[Sugar-devel] [IAEP] Planning for the future (Samuel Greenfeld)
godiard at sugarlabs.org
Sat Mar 14 16:16:29 EDT 2015
Thanks Sameer, very good points,
a few comments/questions below
On Fri, Mar 13, 2015 at 5:53 PM, Sameer Verma <sverma at sfsu.edu> wrote:
> Interesting thread. I'll reply to Lionel's post, but my reply is more
> of my own set of ideas and understanding.
> Putting on my business school researcher hat:
> 1) The eventual goal of this project should be to influence the
> adoption of Sugar across the world. A person's attitude, combined with
> subjective norms, forms his behavioral intention
> (https://en.wikipedia.org/wiki/Theory_of_reasoned_action). To
> influence adoption, we have to address the attitudes of the potential
> adopter, and the subjective norms. Should Sugar be a part of that
> ecosystem (such as a school's curriculum) or apart from it?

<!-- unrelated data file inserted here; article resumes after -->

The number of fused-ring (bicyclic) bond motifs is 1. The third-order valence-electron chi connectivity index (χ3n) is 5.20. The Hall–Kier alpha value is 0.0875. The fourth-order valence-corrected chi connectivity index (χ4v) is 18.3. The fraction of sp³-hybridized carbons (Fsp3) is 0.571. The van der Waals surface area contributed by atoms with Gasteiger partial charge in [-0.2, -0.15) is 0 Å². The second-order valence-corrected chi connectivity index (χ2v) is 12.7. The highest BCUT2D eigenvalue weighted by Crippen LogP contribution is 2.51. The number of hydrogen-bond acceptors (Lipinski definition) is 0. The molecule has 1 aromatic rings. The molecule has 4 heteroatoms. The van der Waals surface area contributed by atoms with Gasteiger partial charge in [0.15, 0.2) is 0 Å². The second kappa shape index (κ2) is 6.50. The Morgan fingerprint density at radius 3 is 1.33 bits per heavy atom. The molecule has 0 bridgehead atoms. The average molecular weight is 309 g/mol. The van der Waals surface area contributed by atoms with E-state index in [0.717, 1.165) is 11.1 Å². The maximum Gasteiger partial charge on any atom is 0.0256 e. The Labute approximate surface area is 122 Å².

Do we have a option? I don't say the school is the only channel to reach
but is the more massive channel without doubt.
> 2) Role of marketing: Most of what I've seen thus far is focused on
> the internal producer view of OLPC/Sugarlabs. This is natural, given
> that that's the world view we are most familiar with. The role of
> marketing is to take this internal view, and adapt its value to make
> it attractive to the consumer. If this adaptation fails, we end up
> with over-engineered products that the market rejects. This adaptation
> is largely dependent on addressing the perceptions of the consumer.
> This is one of the reasons why shiny products sell - we associate
> shiny with expensive, be it chrome polished plastic or iPads. At this
> point if you are saying to yourself "we don't care for marketing or
> consumer" you are sorely mistaken.
We need more marketing without doubt.
> 3) Vision and Mission are important for the project: Vision is an
> inspirational, directional, future state description. Mission is
> largely how we get there. Both should be referenced on the basis of a
> time frame. So, vision and mission for now + 5 years is a good target.
> These might appear cheesy, but FOSS projects are usually non-strategic